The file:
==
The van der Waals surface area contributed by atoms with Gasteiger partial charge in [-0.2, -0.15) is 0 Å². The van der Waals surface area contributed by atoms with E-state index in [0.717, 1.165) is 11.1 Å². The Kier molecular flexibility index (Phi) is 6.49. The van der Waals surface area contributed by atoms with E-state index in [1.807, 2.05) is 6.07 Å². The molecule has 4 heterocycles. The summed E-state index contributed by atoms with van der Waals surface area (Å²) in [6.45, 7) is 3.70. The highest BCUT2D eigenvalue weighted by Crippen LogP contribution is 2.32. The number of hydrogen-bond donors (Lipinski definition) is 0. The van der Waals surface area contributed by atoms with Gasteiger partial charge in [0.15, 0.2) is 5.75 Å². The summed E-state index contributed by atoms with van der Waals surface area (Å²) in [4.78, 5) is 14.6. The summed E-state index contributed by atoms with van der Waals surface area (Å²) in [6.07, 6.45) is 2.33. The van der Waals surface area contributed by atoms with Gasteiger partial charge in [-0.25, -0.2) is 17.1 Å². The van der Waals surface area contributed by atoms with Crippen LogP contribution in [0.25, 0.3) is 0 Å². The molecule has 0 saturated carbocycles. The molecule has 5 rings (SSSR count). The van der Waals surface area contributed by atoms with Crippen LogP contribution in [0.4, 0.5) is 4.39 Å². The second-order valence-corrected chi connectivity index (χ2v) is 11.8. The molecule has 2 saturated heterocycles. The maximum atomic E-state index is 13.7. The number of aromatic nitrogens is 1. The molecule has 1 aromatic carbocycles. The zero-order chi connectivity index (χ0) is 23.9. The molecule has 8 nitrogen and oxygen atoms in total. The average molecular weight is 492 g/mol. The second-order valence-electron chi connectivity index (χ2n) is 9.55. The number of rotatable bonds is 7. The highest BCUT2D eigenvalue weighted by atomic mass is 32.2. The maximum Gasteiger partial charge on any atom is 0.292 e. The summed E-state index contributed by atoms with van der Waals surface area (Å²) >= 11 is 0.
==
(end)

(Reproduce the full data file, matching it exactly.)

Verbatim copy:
The van der Waals surface area contributed by atoms with Gasteiger partial charge in [-0.2, -0.15) is 0 Å². The van der Waals surface area contributed by atoms with E-state index in [0.717, 1.165) is 11.1 Å². The Kier molecular flexibility index (Phi) is 6.49. The van der Waals surface area contributed by atoms with E-state index in [1.807, 2.05) is 6.07 Å². The molecule has 4 heterocycles. The summed E-state index contributed by atoms with van der Waals surface area (Å²) in [6.45, 7) is 3.70. The highest BCUT2D eigenvalue weighted by Crippen LogP contribution is 2.32. The number of hydrogen-bond donors (Lipinski definition) is 0. The van der Waals surface area contributed by atoms with Gasteiger partial charge in [0.15, 0.2) is 5.75 Å². The summed E-state index contributed by atoms with van der Waals surface area (Å²) in [4.78, 5) is 14.6. The summed E-state index contributed by atoms with van der Waals surface area (Å²) in [6.07, 6.45) is 2.33. The van der Waals surface area contributed by atoms with Gasteiger partial charge in [-0.25, -0.2) is 17.1 Å². The van der Waals surface area contributed by atoms with Crippen LogP contribution in [0.25, 0.3) is 0 Å². The molecule has 0 saturated carbocycles. The molecule has 5 rings (SSSR count). The van der Waals surface area contributed by atoms with Crippen LogP contribution in [0.4, 0.5) is 4.39 Å². The second-order valence-corrected chi connectivity index (χ2v) is 11.8. The molecule has 2 saturated heterocycles. The maximum atomic E-state index is 13.7. The number of aromatic nitrogens is 1. The molecule has 1 aromatic carbocycles. The zero-order chi connectivity index (χ0) is 23.9. The molecule has 8 nitrogen and oxygen atoms in total. The average molecular weight is 492 g/mol. The second-order valence-electron chi connectivity index (χ2n) is 9.55. The number of rotatable bonds is 7. The highest BCUT2D eigenvalue weighted by atomic mass is 32.2. The maximum Gasteiger partial charge on any atom is 0.292 e. The summed E-state index contributed by atoms with van der Waals surface area (Å²) >= 11 is 0.